Now comes the rook move since 34 ...Kxd8 leads to 35. Qxf7 and white comes out with a queen and a pawn for a rook and a bishop. But that would not be the end of troubles for black because of how uncoordinated black's pieces are. White has chances to capture one of the black pieces and if black defends with moves like ...Be7 or ...Nbd7 or ...Nfd7 then white has the strong looking Bg5. In any case there looks like a lot that white can do and no doubt white would have a large advantage. So instead of 34 ...Kxd8 black can try:
35. Nc8+ Kxd8
36. Qxf7 Kxc8 (this is necessary because the rook on a7 is attacked by the knight and moving the rook makes no sense because 37. Qxf8+ captures the bishop and protects the c8 knight).
37. Qxf8+ (white plays it anyway) and at this point there is no way to defend the f6 knight.
White comes out with a winning position after 33. Bxf7+ no matter what black does. Time to check it out.
|Jan-28-09|| ||Kasputin: I notice some interesting themes emerging so far this week. Each of the 3 puzzles has involved a knight fork in some way, although the knight forks haven't necessarily been obvious. Also today's and yesterday's puzzles involve a surprise rook check landing next to a king - a poisoned rook it turns out with a knight (surprise surprise) playing a role in the combination.|
Lets see if the CG folks continue to weave these thematic webs.
|Jan-28-09|| ||PinnedPiece: Go the bishop and rook moves but then wasn't sure of black's best for 34. Saw enought to convince me to play it out in the game, and found the knight move then.|
Initial analysis time: 1 min 45 sec. Wed par: 3 min.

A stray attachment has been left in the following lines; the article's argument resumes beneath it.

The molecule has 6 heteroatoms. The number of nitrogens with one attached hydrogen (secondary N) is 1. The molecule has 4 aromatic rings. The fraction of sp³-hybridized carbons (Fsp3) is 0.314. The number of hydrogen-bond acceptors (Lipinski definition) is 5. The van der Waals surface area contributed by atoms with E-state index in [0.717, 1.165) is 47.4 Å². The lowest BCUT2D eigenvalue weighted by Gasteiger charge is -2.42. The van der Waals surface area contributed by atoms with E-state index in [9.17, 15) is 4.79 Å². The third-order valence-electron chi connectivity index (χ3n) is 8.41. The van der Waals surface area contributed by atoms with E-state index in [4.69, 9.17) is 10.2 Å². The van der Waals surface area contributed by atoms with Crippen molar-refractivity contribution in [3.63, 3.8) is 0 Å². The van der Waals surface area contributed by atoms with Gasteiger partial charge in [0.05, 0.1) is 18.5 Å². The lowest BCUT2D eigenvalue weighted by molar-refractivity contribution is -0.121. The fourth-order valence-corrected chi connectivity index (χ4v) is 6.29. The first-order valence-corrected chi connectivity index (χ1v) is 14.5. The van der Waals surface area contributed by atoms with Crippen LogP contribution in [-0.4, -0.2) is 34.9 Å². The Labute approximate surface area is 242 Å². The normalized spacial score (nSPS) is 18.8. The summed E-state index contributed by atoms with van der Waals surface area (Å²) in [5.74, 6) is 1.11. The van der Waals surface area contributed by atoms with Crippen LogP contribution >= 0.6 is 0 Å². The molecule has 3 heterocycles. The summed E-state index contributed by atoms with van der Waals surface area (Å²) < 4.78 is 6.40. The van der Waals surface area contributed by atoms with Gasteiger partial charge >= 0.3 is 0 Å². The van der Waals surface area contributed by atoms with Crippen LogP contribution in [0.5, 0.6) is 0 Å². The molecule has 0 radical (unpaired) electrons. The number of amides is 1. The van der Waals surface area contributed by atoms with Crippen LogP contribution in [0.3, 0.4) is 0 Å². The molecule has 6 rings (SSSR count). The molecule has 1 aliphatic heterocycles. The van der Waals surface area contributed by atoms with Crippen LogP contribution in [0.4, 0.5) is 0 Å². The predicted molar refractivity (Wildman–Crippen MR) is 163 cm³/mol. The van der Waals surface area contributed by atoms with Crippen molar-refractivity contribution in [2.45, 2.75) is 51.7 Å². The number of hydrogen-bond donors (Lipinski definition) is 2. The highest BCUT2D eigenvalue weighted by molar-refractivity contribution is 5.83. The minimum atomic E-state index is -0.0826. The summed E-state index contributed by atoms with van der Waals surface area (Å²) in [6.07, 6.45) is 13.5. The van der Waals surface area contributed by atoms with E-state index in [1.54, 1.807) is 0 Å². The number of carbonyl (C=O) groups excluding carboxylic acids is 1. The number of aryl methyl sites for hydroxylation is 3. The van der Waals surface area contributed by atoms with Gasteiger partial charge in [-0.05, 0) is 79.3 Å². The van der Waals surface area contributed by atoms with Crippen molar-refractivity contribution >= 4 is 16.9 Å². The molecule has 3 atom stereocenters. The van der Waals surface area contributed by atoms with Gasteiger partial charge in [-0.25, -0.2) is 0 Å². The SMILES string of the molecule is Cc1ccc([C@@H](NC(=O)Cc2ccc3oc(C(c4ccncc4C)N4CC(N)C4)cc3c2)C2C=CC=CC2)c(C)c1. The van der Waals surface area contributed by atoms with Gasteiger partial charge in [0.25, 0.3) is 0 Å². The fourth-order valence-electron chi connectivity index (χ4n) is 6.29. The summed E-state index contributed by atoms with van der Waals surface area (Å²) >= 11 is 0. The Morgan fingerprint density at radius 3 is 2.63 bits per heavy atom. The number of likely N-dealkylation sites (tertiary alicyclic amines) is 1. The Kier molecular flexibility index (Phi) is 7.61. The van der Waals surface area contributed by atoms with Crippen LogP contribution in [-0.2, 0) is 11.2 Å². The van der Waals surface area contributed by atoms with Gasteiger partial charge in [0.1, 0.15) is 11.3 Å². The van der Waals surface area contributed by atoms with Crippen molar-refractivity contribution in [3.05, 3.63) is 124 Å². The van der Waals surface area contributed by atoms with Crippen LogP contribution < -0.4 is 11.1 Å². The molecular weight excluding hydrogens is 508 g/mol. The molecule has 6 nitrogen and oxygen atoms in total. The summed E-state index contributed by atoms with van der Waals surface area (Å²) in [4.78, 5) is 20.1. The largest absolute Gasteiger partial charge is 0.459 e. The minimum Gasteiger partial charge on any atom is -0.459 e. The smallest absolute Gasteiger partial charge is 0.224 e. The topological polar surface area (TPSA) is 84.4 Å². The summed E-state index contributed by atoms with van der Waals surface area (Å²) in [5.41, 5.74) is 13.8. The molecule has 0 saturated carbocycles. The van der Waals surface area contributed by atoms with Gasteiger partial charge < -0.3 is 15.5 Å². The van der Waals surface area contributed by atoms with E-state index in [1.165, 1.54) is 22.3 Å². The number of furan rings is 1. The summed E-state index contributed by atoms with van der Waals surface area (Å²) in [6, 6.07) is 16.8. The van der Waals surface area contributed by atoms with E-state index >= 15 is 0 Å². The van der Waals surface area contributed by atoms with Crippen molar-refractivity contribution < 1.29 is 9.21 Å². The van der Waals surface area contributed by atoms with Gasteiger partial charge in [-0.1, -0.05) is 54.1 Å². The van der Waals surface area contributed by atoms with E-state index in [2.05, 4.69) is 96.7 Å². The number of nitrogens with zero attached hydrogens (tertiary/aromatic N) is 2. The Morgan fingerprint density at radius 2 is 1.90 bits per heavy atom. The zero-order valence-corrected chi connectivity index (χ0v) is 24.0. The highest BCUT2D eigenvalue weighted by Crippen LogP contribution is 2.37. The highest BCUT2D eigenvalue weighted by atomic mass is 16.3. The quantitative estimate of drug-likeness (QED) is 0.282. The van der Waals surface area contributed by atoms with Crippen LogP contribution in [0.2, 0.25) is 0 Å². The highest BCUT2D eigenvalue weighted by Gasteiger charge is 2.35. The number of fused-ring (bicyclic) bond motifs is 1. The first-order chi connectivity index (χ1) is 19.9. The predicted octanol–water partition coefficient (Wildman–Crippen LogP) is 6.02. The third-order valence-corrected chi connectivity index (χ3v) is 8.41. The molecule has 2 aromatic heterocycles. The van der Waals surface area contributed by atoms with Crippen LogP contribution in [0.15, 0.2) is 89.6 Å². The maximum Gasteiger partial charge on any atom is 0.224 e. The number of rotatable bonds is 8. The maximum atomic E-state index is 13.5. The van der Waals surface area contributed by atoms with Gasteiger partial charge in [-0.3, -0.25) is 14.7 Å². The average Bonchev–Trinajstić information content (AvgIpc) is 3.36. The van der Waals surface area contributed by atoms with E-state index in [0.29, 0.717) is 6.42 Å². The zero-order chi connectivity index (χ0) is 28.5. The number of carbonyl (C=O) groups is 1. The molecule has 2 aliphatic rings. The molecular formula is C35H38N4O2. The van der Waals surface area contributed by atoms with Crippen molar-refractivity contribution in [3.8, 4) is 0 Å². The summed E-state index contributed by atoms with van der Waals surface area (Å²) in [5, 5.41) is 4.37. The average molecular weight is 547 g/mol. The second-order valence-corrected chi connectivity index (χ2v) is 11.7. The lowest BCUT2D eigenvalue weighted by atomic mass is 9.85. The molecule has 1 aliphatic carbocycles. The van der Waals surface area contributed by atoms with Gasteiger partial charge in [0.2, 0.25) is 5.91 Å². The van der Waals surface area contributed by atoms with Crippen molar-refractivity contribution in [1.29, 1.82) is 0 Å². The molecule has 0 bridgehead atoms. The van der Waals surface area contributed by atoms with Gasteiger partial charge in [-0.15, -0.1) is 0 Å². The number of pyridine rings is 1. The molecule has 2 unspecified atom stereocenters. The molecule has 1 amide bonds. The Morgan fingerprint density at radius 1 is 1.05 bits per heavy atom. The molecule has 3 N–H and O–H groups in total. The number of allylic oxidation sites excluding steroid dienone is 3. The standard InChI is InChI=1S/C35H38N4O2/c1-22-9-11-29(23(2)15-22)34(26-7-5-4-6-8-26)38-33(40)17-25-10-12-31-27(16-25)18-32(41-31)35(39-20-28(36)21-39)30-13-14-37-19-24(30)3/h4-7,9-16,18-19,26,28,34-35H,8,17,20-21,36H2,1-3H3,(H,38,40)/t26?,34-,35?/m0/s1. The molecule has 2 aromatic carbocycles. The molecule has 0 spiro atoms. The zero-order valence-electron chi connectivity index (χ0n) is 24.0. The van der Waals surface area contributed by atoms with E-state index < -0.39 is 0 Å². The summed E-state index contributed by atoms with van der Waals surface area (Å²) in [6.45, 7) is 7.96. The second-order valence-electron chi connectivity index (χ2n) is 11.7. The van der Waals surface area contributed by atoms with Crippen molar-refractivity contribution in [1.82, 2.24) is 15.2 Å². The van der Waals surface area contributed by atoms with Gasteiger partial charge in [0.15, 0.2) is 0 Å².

|Jan-28-09|| ||ruzon: I am happy for myself that I found all the variations and the correct series of moves played in the game. Usually I rely more on my intuition, which is often wrong.|
I give kudos to Naumann for seeing the weak f7 way back with 28.♕d3!, allowing him to set up the Queen and Bishop battery while protecting the e4 pawn.
|Jan-28-09|| ||Utopian2020: A good puzzle for Wednesday.|
|Jan-28-09|| ||SmotheredKing: Took me a couple of minutes, kept looking at 33. Rd8+ and mate threats at e6, but I couldn´t find an answer for 33. ...Kxd8. Then I looked at 33. Bxf7+ Qxf7 (otherwise Ke7 Qe6#)34 Rd8+, when 34. ...Kxd8 allows 35. Qxf7, and 34. ...Ke7 35. Nc8+, and black must allow Qxf7 on the next move; in addition, both the Nf6 and Bf8 are hanging and the Ra7 is attacked by the knight, so that the best black can do is take the Nc8 and be down queen and pawn for rook, . Of course, if I were actually playing this game I doubt I´d have the guts/insight to play Bxf7+.|
|Jan-28-09|| ||WhiteRook48: nice bishop sac and seeing as how that Rook was on the d-file, could have been solved by me had I not LOOKED AT THAT SOLUTION!
(I should really stop doing this to puzzles)|
|Jan-28-09|| ||blacksburg: fun puzzle, cool little deflection tactic. gotta watch that f7 square, even if its 30 moves into a KID :)|
|Jan-28-09|| ||zenpharaohs: Aas: "Rd7 doesn't work in MAJ's puzzle.
Correct is Nd7, the difference being that after Nxd7 Qxf7+ Kd8 the knight at d7 is pinned, black bishop at f8 is up for grabs, and black's position cripples (verifyed by fritz)."
I thought this too, and I was going to check it with Rybka, but you saved me the trouble.
|Jan-28-09|| ||MostlyAverageJoe: < zenpharaohs: Aas: "Rd7 doesn't work in MAJ's puzzle> OOPS, indeed, I misread <al wazir>'s post. Nd7 is it (and is the move I wanted to be the solution ).|